Using RFID, geolocation and mobile tracking technologies, hauling companies and MSW departments can manage their carts with more efficiency, accuracy and quality results.
Article Link: http://waste360.com/public-agencies/how-haulers-and-msw-departments-are-taking-advantage-new-tools-manage-carts
Author: Megan Greenwalt 1
Waste carts have been around since the days of horse-drawn carriages. For years, information for those carts was tracked through hand-written notes; however with today’s radio frequency identification (RFID), geolocation and mobile tracking technologies, hauling companies and MSW departments can better manage their carts with more efficiency, accuracy and quality results.
For example, Toter unveiled its ToterTrax system at this year’s WasteExpo. It is a two part system—mobile application and web portal.
The system includes the embedding of an RFID tag into the handle of each Toter cart during the manufacturing process. As each cart is delivered to a specific address, the crew scans the cart’s RFID tag with the ToterTrax mobile app portion of the system to register that it’s been delivered. The ToterTrax app then retrieves the RFID data, serial number, geo coordinates of location (where the cart was scanned), and time stamp (when cart was scanned) and sends this data through a Bluetooth connection to the ToterTrax web portal. This allows real-time monitoring of cart delivery and rollout.
“This technology is specifically designed to aid municipalities and/or haulers in managing their cart inventory with accurate and timely data, while increasing the efficiency of cart delivery at the same time,” says Nick DiFoggio, manager of assembly, delivery and warranty for Toter, based in Charlotte, N.C.
Cascade Cart Solutions (CCS) based in Grand Rapids, Mich., uses a similar cart management technology—the Xtreme Tag RFID tag and the CartLogic asset management software. Every ICON Series cart is now a SmartCart outfitted with the Xtreme Tag brand of RFID tags.
Eric Crippin, senior product manager for CCS, says this type of technology plays the role of replacing all previous forms of waste cart management by doing it faster, more accurately and in a way that’s available anywhere at any time.
“It provides the foundation of all other technologies associated with waste stream management. By having the ability to know where each cart is, you enable a cost effective level of granularity that reaches down to the individual customer level,” he says.
CCS’s CartLogic allows management of cart services and location information using RFID technology, GPS systems and cloud computing. Each time a delivery, swap, repair or removal is made the cart’s RFID tag is scanned (or a serial number is entered) and the cart's location and type of service provided is recorded, generating a service history log for each cart whether in the field or at the yard. This information synchronizes with CartLogic's cloud-managed platform, storing all cart inventory data online.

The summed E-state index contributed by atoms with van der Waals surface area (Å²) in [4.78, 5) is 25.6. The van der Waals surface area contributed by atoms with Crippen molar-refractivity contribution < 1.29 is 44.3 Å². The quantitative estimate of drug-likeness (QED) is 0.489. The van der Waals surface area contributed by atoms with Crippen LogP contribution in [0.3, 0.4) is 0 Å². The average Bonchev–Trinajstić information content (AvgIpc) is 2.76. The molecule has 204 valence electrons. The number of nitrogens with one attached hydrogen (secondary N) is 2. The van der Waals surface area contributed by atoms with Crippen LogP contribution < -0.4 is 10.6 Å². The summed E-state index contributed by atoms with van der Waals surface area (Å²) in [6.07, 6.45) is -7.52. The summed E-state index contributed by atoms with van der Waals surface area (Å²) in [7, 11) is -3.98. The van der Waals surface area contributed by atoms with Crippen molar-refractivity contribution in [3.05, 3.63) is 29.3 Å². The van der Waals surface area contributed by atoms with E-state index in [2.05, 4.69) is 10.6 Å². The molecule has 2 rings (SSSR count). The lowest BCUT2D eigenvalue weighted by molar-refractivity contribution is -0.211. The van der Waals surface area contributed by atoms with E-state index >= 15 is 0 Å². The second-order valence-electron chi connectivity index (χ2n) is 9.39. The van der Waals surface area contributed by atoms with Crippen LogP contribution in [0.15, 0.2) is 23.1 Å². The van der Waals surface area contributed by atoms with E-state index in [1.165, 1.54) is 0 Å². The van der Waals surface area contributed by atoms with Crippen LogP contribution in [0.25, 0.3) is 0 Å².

San Diego, Calif.-based Air-Trak’s RFID technology enables precise real-time asset management for RFID-tagged carts. The solution consists of a cart inventory system, in-vehicle RFID capture system, hand-held scanner, and seamless integration with Air-Trak’s WasteConnect proof-of-service application.
“The Air-Trak RFID solution is used to manage cart inventory by tracking each cart from the warehouse, its delivery to customer locations, removal from customer locations, and recording collection by the waste or recycling truck to deliver intelligent proof of service,” says Dave Gelvin, president and general manager of waste and recycling for Air-Trak. “Benefits include an automated inventory management and deployment of hundreds of thousands of carts, and service verification to ensure customer satisfaction and recording recycling participation.”
Lakeshore Recycling Systems (LRS) in Morton Grove, Ill., uses UHF RFID-tagged waste and recycling carts that transmit information—including the resident’s address, name and date—to a reader located on the arm that lifts the carts for service. The cart’s chip also distinguishes whether it’s waste or recycling. When each route is closed out at the end of the day, the information is collected, disseminated then processed by LRS’ software for the sake of billing.
“A feature of RFID carts—aside from its benefit to residents specifically, and municipalities generally—is the ability to for us to track our assets. We always know where the cart is. This helps residents, if the cart is, for example, blown away or stolen, and helps us along the lines of inventory tallies and allocation,” says Bill Kenney, municipal manager for LRS. “Largely, the benefits are convenience-based. Residents will no longer need to purchase refuse stickers to attach to their carts, or worry about inventory—which may seem trivial, but when one is out of refuse stickers the night before service, traveling to the local market to buy more becomes a nuisance.”